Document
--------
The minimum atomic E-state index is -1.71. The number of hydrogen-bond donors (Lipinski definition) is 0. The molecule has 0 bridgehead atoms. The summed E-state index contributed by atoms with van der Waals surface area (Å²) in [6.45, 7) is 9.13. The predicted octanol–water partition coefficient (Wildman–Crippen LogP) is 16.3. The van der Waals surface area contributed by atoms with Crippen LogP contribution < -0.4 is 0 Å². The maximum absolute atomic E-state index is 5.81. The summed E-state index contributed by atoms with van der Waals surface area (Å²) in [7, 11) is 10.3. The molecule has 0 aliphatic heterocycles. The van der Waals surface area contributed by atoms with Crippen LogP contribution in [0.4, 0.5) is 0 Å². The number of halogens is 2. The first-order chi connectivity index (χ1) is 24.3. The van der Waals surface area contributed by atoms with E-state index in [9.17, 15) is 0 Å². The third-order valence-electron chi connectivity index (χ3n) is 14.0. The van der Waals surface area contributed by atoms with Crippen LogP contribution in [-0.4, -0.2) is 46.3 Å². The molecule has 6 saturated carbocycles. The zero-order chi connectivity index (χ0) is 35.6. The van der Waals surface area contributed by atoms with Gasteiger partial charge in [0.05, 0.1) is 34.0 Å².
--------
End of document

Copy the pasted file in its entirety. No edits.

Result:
The minimum atomic E-state index is -1.71. The number of hydrogen-bond donors (Lipinski definition) is 0. The molecule has 0 bridgehead atoms. The summed E-state index contributed by atoms with van der Waals surface area (Å²) in [6.45, 7) is 9.13. The predicted octanol–water partition coefficient (Wildman–Crippen LogP) is 16.3. The van der Waals surface area contributed by atoms with Crippen LogP contribution < -0.4 is 0 Å². The maximum absolute atomic E-state index is 5.81. The summed E-state index contributed by atoms with van der Waals surface area (Å²) in [7, 11) is 10.3. The molecule has 0 aliphatic heterocycles. The van der Waals surface area contributed by atoms with Crippen LogP contribution in [0.4, 0.5) is 0 Å². The number of halogens is 2. The first-order chi connectivity index (χ1) is 24.3. The van der Waals surface area contributed by atoms with E-state index in [9.17, 15) is 0 Å². The third-order valence-electron chi connectivity index (χ3n) is 14.0. The van der Waals surface area contributed by atoms with Crippen LogP contribution in [-0.4, -0.2) is 46.3 Å². The molecule has 6 saturated carbocycles. The zero-order chi connectivity index (χ0) is 35.6. The van der Waals surface area contributed by atoms with Gasteiger partial charge in [0.05, 0.1) is 34.0 Å².